Tech in South Africa is on the rise, yet the country is still facing many challenges, including unemployment and the prospect of automation. It’s estimated that 90% of all jobs in the future will require some level of digital skills or capability. Here are a few more fast facts about the tech job landscape:
- 98% of South African CEOs say they are worried about the availability of key skills for the future.
- An estimated 5.7 million jobs in South Africa are at risk of total automation. Strong tech skills are essential in order to stay relevant in the job market.
- South Africa has a national unemployment rate of 27,2%, with the country’s youth (ages 15-34) being largely affected.
These five innovative initiatives are helping to make education and employment in the tech sector more accessible to South African youth.
The YES Initiative
Summary: The Youth Employment Service (YES) programme is a collaboration between business and government, focused on helping black South African youth in urban, peri-urban and rural areas.
Objectives: The programme aims to create one million new jobs and job opportunities for young people in South Africa, over the next three years. The YES initiative successfully found work opportunities for 4,600 young people in 2018.
Apply: You can find out more about the programme and application criteria online.
Summary: The Cape Innovation and Technology Initiative (or CiTi) is the oldest tech incubator in Africa. CiTi works with government, business and society to promote the inclusive growth of the digital economy. CapaCiTi is CiTi’s technology skills and job readiness programme.
Objectives: In 2018, CiTi announced a significant scale up of the CapaCiTi programme, having unlocked R250 million to support technology skills and job creation. Over the next three years, the programme aims to train more than 3,000 young people with in-demand technology and business skills, and place them in permanent jobs.
The Innovation Hub
Summary: The Innovation Hub is the innovation agency of the Gauteng Province, based in Pretoria. It is a wholly owned subsidiary of the Gauteng Growth and Development Agency, established by the Gauteng Provincial Government through its Department of Economic Development.
Objectives: The Innovation Hub aims to promote economic development and competitiveness of Gauteng, by fostering innovation and entrepreneurship. Their programmes include skills development initiatives like the FabLab Schools Programme, and the CoachLab skills and leadership development programme.
Apply: You can find out more about skills development and business incubation offerings from The Innovation Hub online.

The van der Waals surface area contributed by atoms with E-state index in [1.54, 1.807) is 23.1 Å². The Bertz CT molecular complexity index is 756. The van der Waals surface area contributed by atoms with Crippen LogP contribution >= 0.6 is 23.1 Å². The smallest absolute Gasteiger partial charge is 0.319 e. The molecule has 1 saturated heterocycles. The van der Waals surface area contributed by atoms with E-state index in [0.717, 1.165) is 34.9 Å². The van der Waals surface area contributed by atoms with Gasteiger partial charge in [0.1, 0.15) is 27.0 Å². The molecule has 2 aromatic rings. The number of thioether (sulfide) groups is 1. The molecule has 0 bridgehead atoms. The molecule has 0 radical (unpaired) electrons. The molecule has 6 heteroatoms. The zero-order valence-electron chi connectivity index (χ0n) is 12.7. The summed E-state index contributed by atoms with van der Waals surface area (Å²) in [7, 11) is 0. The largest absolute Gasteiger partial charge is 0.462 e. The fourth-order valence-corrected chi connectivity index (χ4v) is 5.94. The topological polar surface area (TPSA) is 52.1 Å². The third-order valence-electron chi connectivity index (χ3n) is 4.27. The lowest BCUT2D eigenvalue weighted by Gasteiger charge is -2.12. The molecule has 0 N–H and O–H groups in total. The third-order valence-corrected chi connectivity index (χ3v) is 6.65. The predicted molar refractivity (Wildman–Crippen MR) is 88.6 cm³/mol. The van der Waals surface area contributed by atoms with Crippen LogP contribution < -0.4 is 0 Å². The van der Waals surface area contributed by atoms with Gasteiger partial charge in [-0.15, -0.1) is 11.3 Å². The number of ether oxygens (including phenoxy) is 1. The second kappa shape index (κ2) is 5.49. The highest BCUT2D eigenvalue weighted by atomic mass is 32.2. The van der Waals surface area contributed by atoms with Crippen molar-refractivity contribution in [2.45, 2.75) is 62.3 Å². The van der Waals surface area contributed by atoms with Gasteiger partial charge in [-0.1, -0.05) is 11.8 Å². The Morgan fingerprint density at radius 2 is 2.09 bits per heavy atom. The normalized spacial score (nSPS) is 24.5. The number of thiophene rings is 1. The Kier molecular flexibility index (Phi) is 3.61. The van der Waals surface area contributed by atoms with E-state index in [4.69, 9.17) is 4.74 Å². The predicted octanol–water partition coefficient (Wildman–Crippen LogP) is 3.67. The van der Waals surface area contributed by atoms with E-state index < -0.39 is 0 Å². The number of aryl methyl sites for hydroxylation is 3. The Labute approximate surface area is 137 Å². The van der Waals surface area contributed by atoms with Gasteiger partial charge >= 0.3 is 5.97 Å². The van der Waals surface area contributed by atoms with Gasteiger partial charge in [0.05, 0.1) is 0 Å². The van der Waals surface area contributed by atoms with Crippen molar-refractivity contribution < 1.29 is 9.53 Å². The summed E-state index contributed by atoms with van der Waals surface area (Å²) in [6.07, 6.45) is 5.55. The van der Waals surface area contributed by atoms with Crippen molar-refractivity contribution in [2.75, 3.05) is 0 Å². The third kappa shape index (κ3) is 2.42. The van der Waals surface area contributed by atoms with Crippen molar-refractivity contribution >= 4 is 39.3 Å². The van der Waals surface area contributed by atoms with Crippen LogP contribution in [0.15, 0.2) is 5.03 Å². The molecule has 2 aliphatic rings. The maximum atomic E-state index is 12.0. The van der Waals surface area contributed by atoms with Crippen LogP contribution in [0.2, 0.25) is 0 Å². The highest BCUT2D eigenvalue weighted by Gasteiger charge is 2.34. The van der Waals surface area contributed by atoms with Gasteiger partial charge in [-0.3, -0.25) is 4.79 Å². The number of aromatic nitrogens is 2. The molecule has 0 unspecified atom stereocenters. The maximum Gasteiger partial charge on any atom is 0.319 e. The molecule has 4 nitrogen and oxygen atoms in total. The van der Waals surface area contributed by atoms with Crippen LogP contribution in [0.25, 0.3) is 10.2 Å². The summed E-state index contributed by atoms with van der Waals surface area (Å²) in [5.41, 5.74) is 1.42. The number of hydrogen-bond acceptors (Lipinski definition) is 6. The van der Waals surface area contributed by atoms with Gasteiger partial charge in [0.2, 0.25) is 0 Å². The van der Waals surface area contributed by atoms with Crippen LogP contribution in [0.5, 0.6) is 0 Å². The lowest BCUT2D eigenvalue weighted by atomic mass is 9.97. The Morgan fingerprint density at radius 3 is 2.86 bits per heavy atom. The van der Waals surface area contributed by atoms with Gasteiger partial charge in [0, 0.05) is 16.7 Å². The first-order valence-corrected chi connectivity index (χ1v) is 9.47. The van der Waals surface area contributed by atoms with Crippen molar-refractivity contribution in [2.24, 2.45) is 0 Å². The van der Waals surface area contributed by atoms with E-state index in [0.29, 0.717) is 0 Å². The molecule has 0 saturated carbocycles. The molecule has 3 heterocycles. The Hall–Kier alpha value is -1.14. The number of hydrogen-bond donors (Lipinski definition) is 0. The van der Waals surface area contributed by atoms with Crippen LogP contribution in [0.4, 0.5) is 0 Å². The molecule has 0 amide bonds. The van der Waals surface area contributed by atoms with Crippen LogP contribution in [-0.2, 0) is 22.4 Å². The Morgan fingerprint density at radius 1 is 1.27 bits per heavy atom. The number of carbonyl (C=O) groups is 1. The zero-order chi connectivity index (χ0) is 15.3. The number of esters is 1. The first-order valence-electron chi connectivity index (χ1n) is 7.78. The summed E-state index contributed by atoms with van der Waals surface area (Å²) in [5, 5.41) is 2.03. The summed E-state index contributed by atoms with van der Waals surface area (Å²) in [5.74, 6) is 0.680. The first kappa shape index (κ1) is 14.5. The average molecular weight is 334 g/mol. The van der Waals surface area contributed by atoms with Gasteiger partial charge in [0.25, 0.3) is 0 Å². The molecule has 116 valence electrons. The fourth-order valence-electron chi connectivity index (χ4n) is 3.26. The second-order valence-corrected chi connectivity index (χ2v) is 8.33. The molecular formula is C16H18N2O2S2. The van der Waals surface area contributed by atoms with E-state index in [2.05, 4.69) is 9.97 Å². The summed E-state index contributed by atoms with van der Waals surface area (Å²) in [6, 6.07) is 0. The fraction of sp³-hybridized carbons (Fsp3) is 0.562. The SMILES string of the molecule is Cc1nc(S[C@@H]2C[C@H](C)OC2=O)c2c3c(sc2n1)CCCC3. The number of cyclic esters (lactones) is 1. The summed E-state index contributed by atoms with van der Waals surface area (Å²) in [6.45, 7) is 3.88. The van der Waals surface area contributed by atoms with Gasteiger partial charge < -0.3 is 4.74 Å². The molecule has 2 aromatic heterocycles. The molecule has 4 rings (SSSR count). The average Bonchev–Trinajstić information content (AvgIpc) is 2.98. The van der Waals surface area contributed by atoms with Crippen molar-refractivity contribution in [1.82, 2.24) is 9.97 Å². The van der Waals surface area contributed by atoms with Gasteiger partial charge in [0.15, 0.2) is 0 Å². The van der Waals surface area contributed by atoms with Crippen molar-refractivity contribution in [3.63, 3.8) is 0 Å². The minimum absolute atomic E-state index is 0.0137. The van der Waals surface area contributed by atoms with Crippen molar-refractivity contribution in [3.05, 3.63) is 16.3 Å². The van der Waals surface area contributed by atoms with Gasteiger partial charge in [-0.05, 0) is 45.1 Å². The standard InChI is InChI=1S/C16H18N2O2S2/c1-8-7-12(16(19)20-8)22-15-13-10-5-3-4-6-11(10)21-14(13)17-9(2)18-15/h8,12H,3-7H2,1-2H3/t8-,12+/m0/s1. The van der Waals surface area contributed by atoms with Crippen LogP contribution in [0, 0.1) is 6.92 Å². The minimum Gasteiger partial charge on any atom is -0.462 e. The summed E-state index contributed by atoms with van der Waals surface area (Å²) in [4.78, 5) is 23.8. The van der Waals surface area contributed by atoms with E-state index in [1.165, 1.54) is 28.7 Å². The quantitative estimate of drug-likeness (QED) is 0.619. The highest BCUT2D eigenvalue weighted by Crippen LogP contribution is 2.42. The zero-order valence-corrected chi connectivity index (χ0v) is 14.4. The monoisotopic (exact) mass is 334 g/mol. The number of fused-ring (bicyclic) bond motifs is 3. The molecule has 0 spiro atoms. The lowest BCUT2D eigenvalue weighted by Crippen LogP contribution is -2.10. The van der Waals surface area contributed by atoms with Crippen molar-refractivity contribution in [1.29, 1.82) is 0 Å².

Summary: Silicon Cape is a non-profit, community-driven initiative in the Western Cape. It’s a community of tech entrepreneurs, developers, creatives and investors.
Objectives: The initiative aims to improve the environment in the Western Cape to create and improve start-ups, and increase access to capital.
Apply: You can join the Silicone Cape community by applying for membership online.
Summary: JoziHub is a co-creation space in Johannesburg
Objectives: JoziHub is looking to transform the technology industry by connecting entrepreneurs and developers with the critical resources they need. It has partnered with industry heavyweights like Google for Entrepreneurs, and Omidyar Network.
Apply: JoziHub offers networking, mentorship and workspace services. Read more online to find out how this initiative can help you launch your tech career.
Summary: This Nedbank-backed initiative is based in Stellenbosch, and forms part of the University’s Innovus initiative for technology transfer, entrepreneurial support and development, and innovation.
Objectives: The LaunchLab offers incubation space, pitching competitions, workshops and more, to help tech start-ups and entrepreneurs. The initiative has raised R110 million since 2016.
Apply: You can complete the Lift-Off Application Form online to become a part of the LaunchLab.
The Sable Accelerator
Summary: The Sable Accelerator is an international partnership group dedicated to helping South African entrepreneurs and start-ups to promote and commercialise their technology innovations.
Objectives: The accelerator aims to promote and protect intellectual property, fund new business concepts, finance growth, and help South Africans expand into global markets. It is powered by MentorCloud, a cloud-based mentorship platform, which also works with the University of the Witwatersrand Alumni Association.
Apply: Become a member and take advantage of Sable’s tech acceleration services.
Another less traditional route towards a recognised coding qualification is to sign up for an online coding bootcamp. This learning pathway is quicker, more flexible and more affordable than a traditional Computer Science degree. Read some of our student success stories, to find out how we’ve helped South African learners to find employment or switch careers.